With that said, is £1700 (UK) a good price for a 15" Retina MacBook Pro (2.7/16GB/512GB)? It's clearly cheaper than the Apple £2299, but are there any other options? Also, do people anticipate a price drop with the Haswell version?
  7. lagisibuk macrumors 6502

    Jun 25, 2013
    Always Somewhere
    I'm developer.
    now, I'm using retina 15 with 8GB dan 256 SSD
    all movie or data always backup on external hdd, so SSD just for temporary data and program files only.

    I have one principe :
    TODAY WILL WORTH FOR TODAY. maybe refreshed model (haswell) will be worth for future, for today?

    in other perspective, haswell is new technology (first generation), I prefer to take 2nd generation, to make sure is a "mature" version :D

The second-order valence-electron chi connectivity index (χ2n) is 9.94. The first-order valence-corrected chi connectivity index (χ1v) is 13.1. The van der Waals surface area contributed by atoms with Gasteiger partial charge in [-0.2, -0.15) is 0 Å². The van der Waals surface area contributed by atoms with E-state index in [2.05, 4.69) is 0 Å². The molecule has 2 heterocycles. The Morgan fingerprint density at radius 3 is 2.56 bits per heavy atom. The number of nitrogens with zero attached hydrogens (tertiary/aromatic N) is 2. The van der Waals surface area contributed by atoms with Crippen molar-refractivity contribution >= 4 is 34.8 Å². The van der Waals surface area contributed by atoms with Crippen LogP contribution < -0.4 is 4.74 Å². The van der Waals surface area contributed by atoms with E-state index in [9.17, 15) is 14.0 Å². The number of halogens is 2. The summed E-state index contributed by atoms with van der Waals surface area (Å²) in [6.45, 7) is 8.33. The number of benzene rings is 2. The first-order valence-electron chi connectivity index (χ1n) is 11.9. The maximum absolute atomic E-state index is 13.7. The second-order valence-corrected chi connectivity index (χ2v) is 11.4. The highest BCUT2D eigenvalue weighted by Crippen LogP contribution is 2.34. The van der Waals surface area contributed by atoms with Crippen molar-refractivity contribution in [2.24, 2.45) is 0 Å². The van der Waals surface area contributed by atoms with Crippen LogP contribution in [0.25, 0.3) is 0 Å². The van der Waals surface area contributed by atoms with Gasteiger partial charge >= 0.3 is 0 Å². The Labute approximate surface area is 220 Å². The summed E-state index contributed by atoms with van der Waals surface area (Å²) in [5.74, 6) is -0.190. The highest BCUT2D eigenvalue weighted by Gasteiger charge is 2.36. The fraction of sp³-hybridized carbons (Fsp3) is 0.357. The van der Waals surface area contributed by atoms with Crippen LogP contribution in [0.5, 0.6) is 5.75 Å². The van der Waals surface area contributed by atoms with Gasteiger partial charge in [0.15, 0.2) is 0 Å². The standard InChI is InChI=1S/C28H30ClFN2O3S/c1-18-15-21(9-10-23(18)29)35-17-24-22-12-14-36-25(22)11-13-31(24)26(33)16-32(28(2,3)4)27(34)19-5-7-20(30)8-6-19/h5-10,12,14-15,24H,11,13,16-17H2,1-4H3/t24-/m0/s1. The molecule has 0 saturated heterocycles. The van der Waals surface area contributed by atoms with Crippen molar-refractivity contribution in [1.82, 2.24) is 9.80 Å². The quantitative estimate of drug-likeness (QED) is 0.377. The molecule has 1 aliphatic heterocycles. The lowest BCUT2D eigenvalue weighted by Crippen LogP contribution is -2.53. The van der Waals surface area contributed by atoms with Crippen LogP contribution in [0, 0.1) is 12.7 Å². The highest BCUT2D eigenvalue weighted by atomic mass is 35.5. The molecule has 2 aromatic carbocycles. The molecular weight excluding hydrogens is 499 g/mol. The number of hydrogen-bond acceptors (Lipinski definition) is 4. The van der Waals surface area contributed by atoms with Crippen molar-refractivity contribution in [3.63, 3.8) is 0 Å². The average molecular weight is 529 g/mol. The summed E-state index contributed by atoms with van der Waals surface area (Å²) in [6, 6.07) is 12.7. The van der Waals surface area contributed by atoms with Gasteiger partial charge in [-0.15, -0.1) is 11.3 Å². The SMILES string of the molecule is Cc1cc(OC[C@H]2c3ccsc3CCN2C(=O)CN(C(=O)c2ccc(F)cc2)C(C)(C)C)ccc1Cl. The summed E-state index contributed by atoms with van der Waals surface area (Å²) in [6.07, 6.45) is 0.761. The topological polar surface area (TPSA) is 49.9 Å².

8. fskywalker macrumors 65816


    Nov 6, 2009
    Agree you should go ahead and buy a 2013 refresh model rMBP, prices are good now even without getting a refurbished thanks to the fact many people are holding off for the new Haswell rMBP, so you may get a great deal.
  9. md550 thread starter macrumors newbie

    Dec 22, 2012
    Thanks guys.

    Do the current Ivy Bridge chips have any heat issues?
    Also, if the new model has only integrated graphics, would I notice reduced performance considering I will almost always have an external monitor connected?

    Still haven't made a firm decision. Will think about it for a few more days.
  10. jz- macrumors regular

    Jun 14, 2013
    I would imagine that if they removed the dedicated graphics chip, the laptop should run cooler. Iris Pro is said to have more raw power than the 650M, but is also significantly slower in some scenarios. If you haven't already checked it out, Anandtech has an in depth review of Iris Pro, which seems to show that gaming is the main weakness.
  11. NewishMacGuy macrumors 6502a


    Aug 2, 2007
    1700 quid seems like a good price for that machine. $2500 wouldn't be all that bad even here in the US without Value Attributed Theft.